Tim Flannery on "An Atmosphere of Hope"

Friday, November 6, 2015, 6:30 - 8pm

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Tim Flannery. Photo by Damien Pleming

Tim Flannery. Photo by Damien Pleming

Tim Flannery, the author of the international bestseller The Weather Makers, will give a free public talk based on his new book Atmosphere of Hope: Searching for Solutions to the Climate Crisis (Atlantic Monthly Press).

The discussion around climate change today is characterized by either overwhelming pessimism or paralyzing indifference. In Atmosphere of Hope Flannery puts forward an engaging and practical alternative plan to deal with the climate crisis, with achievable goals grounded in reasonable optimism that can lead us toward an ecologically viable future. Drawing on the latest science, Flannery gives a snapshot of the trouble we are in and more crucially, proposes a new way forward, including rapidly progressing clean technologies and a “third way” of soft geo-engineering. 

Tim Flannery is an internationally acclaimed scientist, explorer, and conservationist. He has published more than 130 scientific papers and several books, including The Weather Makers, Throwim Way Leg, Here on Earth, and Among the Islands. He was named Australian of the Year in 2007, and from 2011 to 2013, he was head of the Australian Climate Change Commission.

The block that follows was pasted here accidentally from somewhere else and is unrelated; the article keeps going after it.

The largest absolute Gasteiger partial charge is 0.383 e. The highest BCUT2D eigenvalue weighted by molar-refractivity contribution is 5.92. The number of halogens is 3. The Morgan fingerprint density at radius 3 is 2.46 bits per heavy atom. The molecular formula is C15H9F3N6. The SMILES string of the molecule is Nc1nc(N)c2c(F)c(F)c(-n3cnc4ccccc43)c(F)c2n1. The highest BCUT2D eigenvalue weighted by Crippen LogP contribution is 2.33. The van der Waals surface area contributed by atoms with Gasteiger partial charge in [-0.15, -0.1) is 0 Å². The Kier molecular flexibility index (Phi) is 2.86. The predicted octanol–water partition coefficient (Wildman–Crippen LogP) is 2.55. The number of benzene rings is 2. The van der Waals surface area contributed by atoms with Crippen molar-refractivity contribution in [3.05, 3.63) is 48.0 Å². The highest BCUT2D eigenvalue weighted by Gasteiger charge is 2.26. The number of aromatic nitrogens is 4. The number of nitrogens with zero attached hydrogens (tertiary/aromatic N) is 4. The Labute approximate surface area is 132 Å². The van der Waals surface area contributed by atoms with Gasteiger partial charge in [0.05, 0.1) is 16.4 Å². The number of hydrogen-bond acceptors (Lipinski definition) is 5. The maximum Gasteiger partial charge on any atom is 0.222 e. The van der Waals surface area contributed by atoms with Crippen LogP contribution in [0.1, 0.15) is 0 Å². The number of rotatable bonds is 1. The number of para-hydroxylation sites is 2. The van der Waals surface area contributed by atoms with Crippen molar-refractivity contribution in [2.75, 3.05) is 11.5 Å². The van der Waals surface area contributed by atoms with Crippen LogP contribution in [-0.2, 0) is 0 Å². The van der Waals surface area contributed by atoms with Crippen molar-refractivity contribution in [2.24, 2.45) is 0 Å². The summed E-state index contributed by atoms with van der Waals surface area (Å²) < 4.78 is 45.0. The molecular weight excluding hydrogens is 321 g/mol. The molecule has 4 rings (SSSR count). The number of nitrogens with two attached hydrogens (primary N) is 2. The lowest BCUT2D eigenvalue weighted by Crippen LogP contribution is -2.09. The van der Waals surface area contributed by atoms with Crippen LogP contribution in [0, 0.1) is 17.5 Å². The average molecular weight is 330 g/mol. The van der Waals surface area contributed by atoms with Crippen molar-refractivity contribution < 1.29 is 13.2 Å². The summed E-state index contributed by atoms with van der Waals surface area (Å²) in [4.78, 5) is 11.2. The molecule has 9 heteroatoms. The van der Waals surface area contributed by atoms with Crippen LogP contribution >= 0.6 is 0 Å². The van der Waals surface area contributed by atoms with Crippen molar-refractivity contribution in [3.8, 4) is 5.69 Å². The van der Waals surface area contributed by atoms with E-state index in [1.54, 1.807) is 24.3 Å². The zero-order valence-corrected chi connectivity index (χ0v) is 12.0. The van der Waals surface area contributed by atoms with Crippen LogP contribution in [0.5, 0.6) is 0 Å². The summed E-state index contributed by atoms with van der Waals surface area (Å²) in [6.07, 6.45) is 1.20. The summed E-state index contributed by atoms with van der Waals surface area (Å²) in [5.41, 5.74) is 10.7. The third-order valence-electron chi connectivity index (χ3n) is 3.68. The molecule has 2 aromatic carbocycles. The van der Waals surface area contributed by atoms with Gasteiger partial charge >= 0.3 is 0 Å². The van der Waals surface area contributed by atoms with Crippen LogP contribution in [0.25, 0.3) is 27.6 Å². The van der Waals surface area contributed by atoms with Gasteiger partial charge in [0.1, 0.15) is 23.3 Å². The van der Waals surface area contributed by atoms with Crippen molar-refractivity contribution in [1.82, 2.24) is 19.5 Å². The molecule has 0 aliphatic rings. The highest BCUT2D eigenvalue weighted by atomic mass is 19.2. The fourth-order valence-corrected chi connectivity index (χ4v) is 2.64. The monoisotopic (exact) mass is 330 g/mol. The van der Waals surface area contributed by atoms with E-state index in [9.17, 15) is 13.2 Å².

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Located in the Frederick P. Rose Auditorium, at 41 Cooper Square (on Third Avenue between 6th and 7th Streets)

  • Founded by inventor, industrialist and philanthropist Peter Cooper in 1859, The Cooper Union for the Advancement of Science and Art offers education in art, architecture and engineering, as well as courses in the humanities and social sciences.

  • “My feelings, my desires, my hopes, embrace humanity throughout the world,” Peter Cooper proclaimed in a speech in 1853. He looked forward to a time when, “knowledge shall cover the earth as waters cover the great deep.”

  • From its beginnings, Cooper Union was a unique institution, dedicated to founder Peter Cooper's proposition that education is the key not only to personal prosperity but to civic virtue and harmony.

  • Peter Cooper wanted his graduates to acquire the technical mastery and entrepreneurial skills, enrich their intellects and spark their creativity, and develop a sense of social justice that would translate into action.